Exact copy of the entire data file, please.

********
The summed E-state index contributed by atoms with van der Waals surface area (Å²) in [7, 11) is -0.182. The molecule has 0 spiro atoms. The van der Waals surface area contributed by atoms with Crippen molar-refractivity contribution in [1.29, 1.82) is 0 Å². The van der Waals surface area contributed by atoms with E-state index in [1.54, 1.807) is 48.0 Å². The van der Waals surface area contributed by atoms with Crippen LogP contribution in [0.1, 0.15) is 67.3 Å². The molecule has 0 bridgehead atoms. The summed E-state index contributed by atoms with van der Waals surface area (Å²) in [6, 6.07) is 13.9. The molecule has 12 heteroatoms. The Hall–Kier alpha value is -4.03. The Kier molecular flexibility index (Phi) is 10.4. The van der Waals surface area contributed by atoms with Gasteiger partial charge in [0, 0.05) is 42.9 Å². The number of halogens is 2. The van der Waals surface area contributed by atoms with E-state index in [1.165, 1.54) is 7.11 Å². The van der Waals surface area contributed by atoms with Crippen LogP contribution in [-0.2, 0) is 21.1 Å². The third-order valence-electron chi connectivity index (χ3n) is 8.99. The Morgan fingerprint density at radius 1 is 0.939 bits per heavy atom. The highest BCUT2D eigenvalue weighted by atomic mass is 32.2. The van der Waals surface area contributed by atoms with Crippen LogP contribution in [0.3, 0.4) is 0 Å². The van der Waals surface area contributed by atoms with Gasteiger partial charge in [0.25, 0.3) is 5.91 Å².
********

The summed E-state index contributed by atoms with van der Waals surface area (Å²) in [7, 11) is -0.182. The molecule has 0 spiro atoms. The van der Waals surface area contributed by atoms with Crippen molar-refractivity contribution in [1.29, 1.82) is 0 Å². The van der Waals surface area contributed by atoms with E-state index in [1.54, 1.807) is 48.0 Å². The van der Waals surface area contributed by atoms with Crippen LogP contribution in [0.1, 0.15) is 67.3 Å². The molecule has 0 bridgehead atoms. The summed E-state index contributed by atoms with van der Waals surface area (Å²) in [6, 6.07) is 13.9. The molecule has 12 heteroatoms. The Hall–Kier alpha value is -4.03. The Kier molecular flexibility index (Phi) is 10.4. The van der Waals surface area contributed by atoms with Gasteiger partial charge in [0, 0.05) is 42.9 Å². The number of halogens is 2. The van der Waals surface area contributed by atoms with E-state index in [1.165, 1.54) is 7.11 Å². The van der Waals surface area contributed by atoms with Crippen LogP contribution in [-0.2, 0) is 21.1 Å². The third-order valence-electron chi connectivity index (χ3n) is 8.99. The Morgan fingerprint density at radius 1 is 0.939 bits per heavy atom. The highest BCUT2D eigenvalue weighted by atomic mass is 32.2. The van der Waals surface area contributed by atoms with Crippen LogP contribution in [0.3, 0.4) is 0 Å². The van der Waals surface area contributed by atoms with Gasteiger partial charge in [0.25, 0.3) is 5.91 Å².